Watch this short (3:45) documentary film by Andrea Mariotti – lusciously visual and musical – about gold leaf production in Florence, Italy. This is an old artisan technique still used, but slowly dying out. You can see the gold ignot being prepared and rolled to create super fine gold leaf, used in the case for decorative gilding and frame restoration. In jewelry, a similar 22-24k gold foil can be applied to fine silver with a permanent heat-fused bond with an ancient Korean technique called Keum-boo.
Gold leaf is gold that has been hammered into extremely thin sheets and is often used for gilding. Gold leaf is available in a wide variety of karats and shades. 22-karat yellow gold is the most commonly used.
Gold leaf is sometimes confused with metal leaf but they are different products. The term metal leaf is normally used for thin sheets of metal of any color that do not contain any real Karat gold. 24 Karats is pure gold. Real yellow gold leaf is about 92% pure gold. Silver colored white gold is approximately 50% pure gold.
Layering gold leaf over a surface is called gold leafing or gilding. Traditional water gilding is the most difficult and highly regarded form of gold leafing. It has remained virtually unchanged for hundreds of years and is still done by hand. A gold nugget of 5 mm in diameter can be expanded through hammering into a gold foil of about 0.5 square meter.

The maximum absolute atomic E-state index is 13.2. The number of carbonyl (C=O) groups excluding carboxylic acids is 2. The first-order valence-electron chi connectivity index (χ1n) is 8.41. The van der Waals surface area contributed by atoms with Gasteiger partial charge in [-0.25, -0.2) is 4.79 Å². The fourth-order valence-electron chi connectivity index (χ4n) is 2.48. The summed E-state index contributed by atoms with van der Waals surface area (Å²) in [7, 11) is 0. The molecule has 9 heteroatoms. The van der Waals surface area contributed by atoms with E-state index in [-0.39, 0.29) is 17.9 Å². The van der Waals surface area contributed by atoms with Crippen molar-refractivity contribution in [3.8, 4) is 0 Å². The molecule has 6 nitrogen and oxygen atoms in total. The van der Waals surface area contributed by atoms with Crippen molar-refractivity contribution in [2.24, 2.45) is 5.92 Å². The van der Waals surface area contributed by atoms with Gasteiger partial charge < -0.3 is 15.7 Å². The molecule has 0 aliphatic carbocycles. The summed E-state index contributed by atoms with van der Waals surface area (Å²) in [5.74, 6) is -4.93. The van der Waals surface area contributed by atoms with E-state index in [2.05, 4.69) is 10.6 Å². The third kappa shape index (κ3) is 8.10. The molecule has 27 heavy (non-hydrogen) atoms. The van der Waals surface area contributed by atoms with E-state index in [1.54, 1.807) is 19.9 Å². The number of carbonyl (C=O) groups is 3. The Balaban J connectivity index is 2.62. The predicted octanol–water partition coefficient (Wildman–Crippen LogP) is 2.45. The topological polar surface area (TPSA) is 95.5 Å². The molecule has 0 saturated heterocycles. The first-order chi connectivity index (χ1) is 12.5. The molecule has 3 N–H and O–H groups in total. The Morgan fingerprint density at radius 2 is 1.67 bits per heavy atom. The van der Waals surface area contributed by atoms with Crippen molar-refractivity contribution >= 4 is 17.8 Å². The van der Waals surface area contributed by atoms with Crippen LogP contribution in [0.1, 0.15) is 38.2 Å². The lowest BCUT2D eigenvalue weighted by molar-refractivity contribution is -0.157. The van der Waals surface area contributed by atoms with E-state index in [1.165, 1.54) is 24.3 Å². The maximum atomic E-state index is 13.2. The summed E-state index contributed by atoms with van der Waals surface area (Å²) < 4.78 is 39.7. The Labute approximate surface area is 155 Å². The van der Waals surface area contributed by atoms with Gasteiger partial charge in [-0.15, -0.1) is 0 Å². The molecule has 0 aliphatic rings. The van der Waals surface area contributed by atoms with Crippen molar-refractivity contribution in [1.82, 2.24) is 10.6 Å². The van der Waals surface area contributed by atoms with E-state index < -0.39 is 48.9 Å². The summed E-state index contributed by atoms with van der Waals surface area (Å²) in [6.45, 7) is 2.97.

Gold leaf has traditionally been most popular and most common in its use as gilding material for decoration of art (including statues) or the picture frames that are often used to hold or decorate paintings, mixed media, small objects (including jewelry) and paper art. “Gold” frames made without leafing are also available for a considerably smaller price, but traditionally some form of gold or metal leaf was preferred when possible and gold leafed (or silver leafed) moulding is still commonly available from many of the companies that produce commercially-available moulding for use as picture frames.